Ms Paul said the medical professionals interviewed reported that assisting a dying person with a VAD request was rewarding and represented “truly patient-centred care”, Ms Paul said.

“They have also found the process challenging, sometimes emotionally, but more usually because aspects of the law have created unexpected roadblocks for eligible terminally ill people to receive VAD.”

She said the barriers included: a shortage of VAD-trained specialists, making a second assessment difficult; federal law banning use of a carriage service to discuss VAD (particularly problematic during a pandemic); and the prohibition on doctors raising VAD with patients even though it is a legally available medical option.

Ms Paul pointed to a case in which a woman with neurodegenerative disease contacted more than “two dozen” neurologists before finding one who would provide a specialist assessment.

“On the other hand, we have learnt of one doctor who was a conscientious objector, but who re-examined his position after a patient request, and who now acts as a VAD assessor,” she said.

Ms Paul said Go Gentle research had shown that many patients requesting VAD were also receiving palliative care.

“Almost every family we spoke to were deeply grateful for the skills and compassion brought by palliative care, but they also had a clear understanding that their loved ones had reached a point where no amount of palliative care was going to decrease their suffering,” she said.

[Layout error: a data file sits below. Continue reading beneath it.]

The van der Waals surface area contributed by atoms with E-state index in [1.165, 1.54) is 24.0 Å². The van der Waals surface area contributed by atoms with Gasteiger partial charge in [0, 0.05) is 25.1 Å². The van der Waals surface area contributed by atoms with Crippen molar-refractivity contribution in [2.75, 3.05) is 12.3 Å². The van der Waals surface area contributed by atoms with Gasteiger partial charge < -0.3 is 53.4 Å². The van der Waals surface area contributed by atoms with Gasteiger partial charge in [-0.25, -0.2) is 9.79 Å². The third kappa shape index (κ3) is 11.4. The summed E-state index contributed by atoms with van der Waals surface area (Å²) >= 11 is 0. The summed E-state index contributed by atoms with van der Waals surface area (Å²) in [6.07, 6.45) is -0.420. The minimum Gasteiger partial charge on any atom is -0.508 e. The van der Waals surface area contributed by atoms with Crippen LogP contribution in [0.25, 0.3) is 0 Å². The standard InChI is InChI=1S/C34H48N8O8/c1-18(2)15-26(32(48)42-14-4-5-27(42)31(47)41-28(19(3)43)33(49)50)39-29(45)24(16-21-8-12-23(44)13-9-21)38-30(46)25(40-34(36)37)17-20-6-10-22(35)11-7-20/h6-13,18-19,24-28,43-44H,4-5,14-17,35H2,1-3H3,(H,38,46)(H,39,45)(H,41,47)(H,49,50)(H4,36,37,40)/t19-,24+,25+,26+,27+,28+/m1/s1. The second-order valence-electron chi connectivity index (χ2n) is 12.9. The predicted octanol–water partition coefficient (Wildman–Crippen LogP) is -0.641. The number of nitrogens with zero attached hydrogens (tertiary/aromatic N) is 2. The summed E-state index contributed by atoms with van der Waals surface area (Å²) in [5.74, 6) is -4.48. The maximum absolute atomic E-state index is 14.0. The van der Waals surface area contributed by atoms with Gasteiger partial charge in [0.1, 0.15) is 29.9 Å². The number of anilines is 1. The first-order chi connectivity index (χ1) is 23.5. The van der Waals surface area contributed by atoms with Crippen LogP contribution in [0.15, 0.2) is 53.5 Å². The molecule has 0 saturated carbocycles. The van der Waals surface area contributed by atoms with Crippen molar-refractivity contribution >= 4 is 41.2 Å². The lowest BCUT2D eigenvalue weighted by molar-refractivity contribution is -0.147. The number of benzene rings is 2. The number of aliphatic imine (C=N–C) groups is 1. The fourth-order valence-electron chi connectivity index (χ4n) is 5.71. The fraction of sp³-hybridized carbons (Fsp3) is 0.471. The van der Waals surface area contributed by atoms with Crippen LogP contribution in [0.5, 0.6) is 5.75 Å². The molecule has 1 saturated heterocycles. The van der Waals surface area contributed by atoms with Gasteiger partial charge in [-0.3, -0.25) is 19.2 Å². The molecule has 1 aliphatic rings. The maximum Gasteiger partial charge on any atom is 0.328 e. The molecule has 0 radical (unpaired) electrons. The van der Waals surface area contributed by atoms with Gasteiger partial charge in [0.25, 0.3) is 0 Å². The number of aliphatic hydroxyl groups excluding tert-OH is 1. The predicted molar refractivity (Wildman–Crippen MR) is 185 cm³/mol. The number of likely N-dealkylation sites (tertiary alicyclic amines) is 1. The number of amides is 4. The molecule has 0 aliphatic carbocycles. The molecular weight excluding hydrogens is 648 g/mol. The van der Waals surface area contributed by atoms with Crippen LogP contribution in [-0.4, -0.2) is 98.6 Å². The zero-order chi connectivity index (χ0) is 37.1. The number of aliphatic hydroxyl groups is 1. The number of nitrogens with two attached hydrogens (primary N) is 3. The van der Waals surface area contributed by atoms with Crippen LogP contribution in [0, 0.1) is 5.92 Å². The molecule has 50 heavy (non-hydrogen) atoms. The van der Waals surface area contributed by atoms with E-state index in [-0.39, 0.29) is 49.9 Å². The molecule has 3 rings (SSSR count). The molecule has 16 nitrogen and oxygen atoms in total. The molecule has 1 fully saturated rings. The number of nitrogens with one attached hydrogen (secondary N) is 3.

The MJA authors wrote: “Regardless of the end-of-life choice made, holistic care and good communication skills are not solely related to our specialty, these are skills that can be, and need to be, routine for all areas of medicine.”

Dr Cairns said it was up to all health professionals to change the conversation around end-of-life care and support people to accept the “normality of death”.

“The past 50 years have been about life prolongation and seldom do we candidly talk about the fact that, in the end, we all run out of life,” he said. “It’s important that we … give people back control over decision-making and shift the focus away from treating their disease to work out how we can improve the quality, as they define it, of their remaining life. Quantity without quality, for most people, is not satisfactory.”


Palliative care vs voluntary assisted dying:
  • Palliative care specialists should be able to take part in the VAD process if they wish and it does not cause them "moral distress" (49%, 87 Votes)
  • Should be totally separate scopes of practice (30%, 54 Votes)
  • VAD should be part of the discipline of palliative care (21%, 37 Votes)

Total Voters: 178

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10 thoughts on “Palliative care and VAD: greater understanding needed